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Reconnect with the true meaning of Christmas at concert

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Many believe that gospel music has the power to touch and heal people's lives.

Marvin Pitcher was amazed to learn of the impact the Inter-Island Communications Gospel Concert had on one woman last year.

“[Event organiser] Gwen Blakeney got a call from a lady who came out who was dealing will an illness. She had cancer,” he explained.

“And somewhere along the night, obviously based on the size of her faith, there was a healing involved.

“I was told about this later and was so moved.

“It amazed me that someone could show up with that much faith and tap into the Holy Spirit for healing.”

Mr Pitcher said it was amazing to play even a small part in such a miracle.

He's gearing up to take part in the Christmas concert again this year, playing the stacked keyboard for Agape Faith Kingdom Ministries' Praise Team.

Next Saturday's event will also feature performances by Olivia Hamilton, Calvin Busby, Janice Pearman and Tricray Astwood. Praise teams from Vernon Temple, Richard Allen AME and Restoration Ministries will also take to the stage.

Mr Pitcher is hoping the concert will attract those who want to hear good quality music and be reminded of the true meaning of Christmas.

“I think in a time where marketing and commercials and everything else seems to have done everything it can to remove Jesus from the season. This is an event where you can reconnect,” he said.

“You will hear every one of your Christmas favourites; all the traditional songs you grew up hearing as well as new variations of those songs done in a different way.”

People will also get to support local talent, he said.

“It's eye opening in terms of the talent in our Country.

“We discover talent at events like these — people who you didn't know were there and even those familiar faces who you didn't realise were singers and musicians.”

Mr Pitcher has been playing church music since he was a boy.

His late mother, Betty Tucker, was certain he would become a pianist. He took lessons from the age of seven to 13.

Once she saw he had an ear for music and was able to play a song after hearing it a few times, the formal lessons stopped. However both his mom and dad, Larry, remained extremely supportive of his craft.

Mr Pitcher said he honed his technique with help from local musician Owen Simons.

As a youngster he was an avid gospel music listener and would often play the songs on repeat.

“There were some points in my life where I didn't even own an instrument,” Mr Pitcher said. “But God blessed me with the ability to listen to songs, practice it in my head and execute it.

“That's not my doing. It really is the gift and talent that He saw fit to bless me with.”

Mr Pitcher went off to study music business at Oakwood University in Huntsville, Alabama.

He had his heart set on not returning to Bermuda, however, God made it clear He wanted him back here.

“Coming back to Bermuda wasn't part of my plan,” he said. “At the time the churches in the States didn't need musicians.

“I questioned God and give him a test. I said, ‘If you want me back in Bermuda, I am going to pick a friend of mine, but he has to call me on a specific day and we have to have a conversation longer than two minutes.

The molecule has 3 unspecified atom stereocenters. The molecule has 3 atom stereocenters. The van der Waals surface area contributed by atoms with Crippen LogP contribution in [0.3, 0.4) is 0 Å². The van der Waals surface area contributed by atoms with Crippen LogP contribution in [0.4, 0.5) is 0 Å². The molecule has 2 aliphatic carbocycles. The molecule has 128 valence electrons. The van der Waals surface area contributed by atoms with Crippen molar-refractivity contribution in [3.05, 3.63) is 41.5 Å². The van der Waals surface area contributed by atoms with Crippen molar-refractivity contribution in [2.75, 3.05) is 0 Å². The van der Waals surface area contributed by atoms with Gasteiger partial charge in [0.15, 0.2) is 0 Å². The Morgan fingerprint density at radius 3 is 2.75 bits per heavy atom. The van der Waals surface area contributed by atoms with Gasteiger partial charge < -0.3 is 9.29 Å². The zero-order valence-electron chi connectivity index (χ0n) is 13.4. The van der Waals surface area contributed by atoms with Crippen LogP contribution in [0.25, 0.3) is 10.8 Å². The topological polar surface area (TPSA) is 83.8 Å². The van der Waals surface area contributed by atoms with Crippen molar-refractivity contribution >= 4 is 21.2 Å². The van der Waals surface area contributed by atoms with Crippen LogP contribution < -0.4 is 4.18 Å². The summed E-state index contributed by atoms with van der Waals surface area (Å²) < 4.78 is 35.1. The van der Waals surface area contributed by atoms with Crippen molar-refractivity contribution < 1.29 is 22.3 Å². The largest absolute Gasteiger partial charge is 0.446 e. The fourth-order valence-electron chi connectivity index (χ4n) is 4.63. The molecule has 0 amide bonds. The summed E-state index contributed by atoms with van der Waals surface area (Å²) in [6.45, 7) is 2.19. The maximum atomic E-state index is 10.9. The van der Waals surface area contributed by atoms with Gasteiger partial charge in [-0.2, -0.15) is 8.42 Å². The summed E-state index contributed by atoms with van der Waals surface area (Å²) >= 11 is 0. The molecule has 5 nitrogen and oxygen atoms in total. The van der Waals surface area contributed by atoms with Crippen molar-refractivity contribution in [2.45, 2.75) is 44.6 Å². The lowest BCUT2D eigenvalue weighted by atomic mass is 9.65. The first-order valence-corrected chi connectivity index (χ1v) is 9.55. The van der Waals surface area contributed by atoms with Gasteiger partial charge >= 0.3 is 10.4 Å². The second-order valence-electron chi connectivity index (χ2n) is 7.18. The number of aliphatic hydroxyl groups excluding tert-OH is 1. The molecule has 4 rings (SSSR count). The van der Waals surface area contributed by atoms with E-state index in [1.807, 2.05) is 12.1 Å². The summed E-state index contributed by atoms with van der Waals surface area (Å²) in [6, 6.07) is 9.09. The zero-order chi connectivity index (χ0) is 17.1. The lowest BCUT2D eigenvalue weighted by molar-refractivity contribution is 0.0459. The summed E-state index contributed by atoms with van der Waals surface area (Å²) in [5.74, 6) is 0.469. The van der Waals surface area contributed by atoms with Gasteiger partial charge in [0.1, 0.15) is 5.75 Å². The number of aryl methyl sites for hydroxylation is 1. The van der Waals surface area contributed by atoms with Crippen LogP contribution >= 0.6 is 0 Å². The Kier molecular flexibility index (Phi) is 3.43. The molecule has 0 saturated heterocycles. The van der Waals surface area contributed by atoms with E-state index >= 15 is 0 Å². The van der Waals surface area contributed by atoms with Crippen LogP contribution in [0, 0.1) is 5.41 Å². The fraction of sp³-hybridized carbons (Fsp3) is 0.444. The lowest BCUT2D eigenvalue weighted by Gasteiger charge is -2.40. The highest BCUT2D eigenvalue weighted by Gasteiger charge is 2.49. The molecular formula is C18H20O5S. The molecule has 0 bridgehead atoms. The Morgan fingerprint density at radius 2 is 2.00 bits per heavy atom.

“I even picked a friend who only sent me messages and never really called.

“But sure enough that night the phone rang and it was the person I was thinking of on the other end. That's what led me to return home a month or so later.”

He didn't have employment prospects on the Island.

But once again he prayed.

“I didn't know where jobs would come from at this point, but I said if God could sustain me financially I would never use my musical gift anywhere else but in the church.

“Long story short, I had maybe three jobs three months later and I was quite comfortable for my first year back to Bermuda.”

Mr Pitcher said he had an incredible love for music.

“It's a release for me,” he said. “I feel better after I have played the Hammond organ and if I haven't played it for a while I begin to get antsy.

“It's my way of getting things out, and the fact that when I play ministry is involved and Jesus is always lifted up, that's a bonus.

“I consider myself to be one of the most fortunate musicians around because I have a passion where God gets to be exhausted every time I play. I count myself very fortunate that He decided to trust me with this gift.”

You can hear Mr Pitcher and the rest of the line-up play at next Saturday's Christmas Gospel Concert at Ruth Seaton James Centre for the Performing Arts. Tickets, $50, are available at 27th Century Boutique, Music Box and the HOTT/Magic radio stations.

Keyboardist and organ player, Marvin Pitcher, is one of the local talents who will take the stage next Saturday for the Inter-Island Communications Christmas Gospel Concert.
Keyboardist and organ player Marvin Pitcher is one of the local talents who will take the stage next Saturday for the Inter-Island Communications Christmas Gospel Concert.

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Published December 13, 2014 at 8:00 am (Updated December 13, 2014 at 1:03 am)

Reconnect with the true meaning of Christmas at concert

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